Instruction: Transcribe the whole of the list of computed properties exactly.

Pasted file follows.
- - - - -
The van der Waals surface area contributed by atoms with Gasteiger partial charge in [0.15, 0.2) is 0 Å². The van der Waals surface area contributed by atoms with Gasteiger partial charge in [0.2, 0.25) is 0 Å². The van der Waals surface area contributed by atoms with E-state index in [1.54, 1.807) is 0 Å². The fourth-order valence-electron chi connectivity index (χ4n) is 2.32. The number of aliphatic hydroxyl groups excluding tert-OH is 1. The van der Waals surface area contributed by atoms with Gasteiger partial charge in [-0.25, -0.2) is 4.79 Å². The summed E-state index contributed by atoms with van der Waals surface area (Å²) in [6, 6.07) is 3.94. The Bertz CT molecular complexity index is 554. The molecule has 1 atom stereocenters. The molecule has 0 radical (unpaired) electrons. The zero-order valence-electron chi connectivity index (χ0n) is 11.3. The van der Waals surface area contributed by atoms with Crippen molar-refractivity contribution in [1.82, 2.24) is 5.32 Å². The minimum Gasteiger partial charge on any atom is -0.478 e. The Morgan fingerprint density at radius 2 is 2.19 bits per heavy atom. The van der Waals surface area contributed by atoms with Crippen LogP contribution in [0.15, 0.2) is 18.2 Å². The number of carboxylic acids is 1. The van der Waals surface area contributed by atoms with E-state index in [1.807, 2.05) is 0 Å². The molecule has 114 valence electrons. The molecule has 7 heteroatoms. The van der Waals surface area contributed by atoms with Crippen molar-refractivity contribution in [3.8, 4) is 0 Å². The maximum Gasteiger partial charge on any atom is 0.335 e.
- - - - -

The van der Waals surface area contributed by atoms with Gasteiger partial charge in [0.15, 0.2) is 0 Å². The van der Waals surface area contributed by atoms with Gasteiger partial charge in [0.2, 0.25) is 0 Å². The van der Waals surface area contributed by atoms with E-state index in [1.54, 1.807) is 0 Å². The fourth-order valence-electron chi connectivity index (χ4n) is 2.32. The number of aliphatic hydroxyl groups excluding tert-OH is 1. The van der Waals surface area contributed by atoms with Gasteiger partial charge in [-0.25, -0.2) is 4.79 Å². The summed E-state index contributed by atoms with van der Waals surface area (Å²) in [6, 6.07) is 3.94. The Bertz CT molecular complexity index is 554. The molecule has 1 atom stereocenters. The molecule has 0 radical (unpaired) electrons. The zero-order valence-electron chi connectivity index (χ0n) is 11.3. The van der Waals surface area contributed by atoms with Crippen molar-refractivity contribution in [1.82, 2.24) is 5.32 Å². The minimum Gasteiger partial charge on any atom is -0.478 e. The Morgan fingerprint density at radius 2 is 2.19 bits per heavy atom. The van der Waals surface area contributed by atoms with Crippen LogP contribution in [0.15, 0.2) is 18.2 Å². The number of carboxylic acids is 1. The van der Waals surface area contributed by atoms with E-state index in [1.807, 2.05) is 0 Å². The molecule has 114 valence electrons. The molecule has 7 heteroatoms. The van der Waals surface area contributed by atoms with Crippen molar-refractivity contribution in [3.8, 4) is 0 Å². The maximum Gasteiger partial charge on any atom is 0.335 e.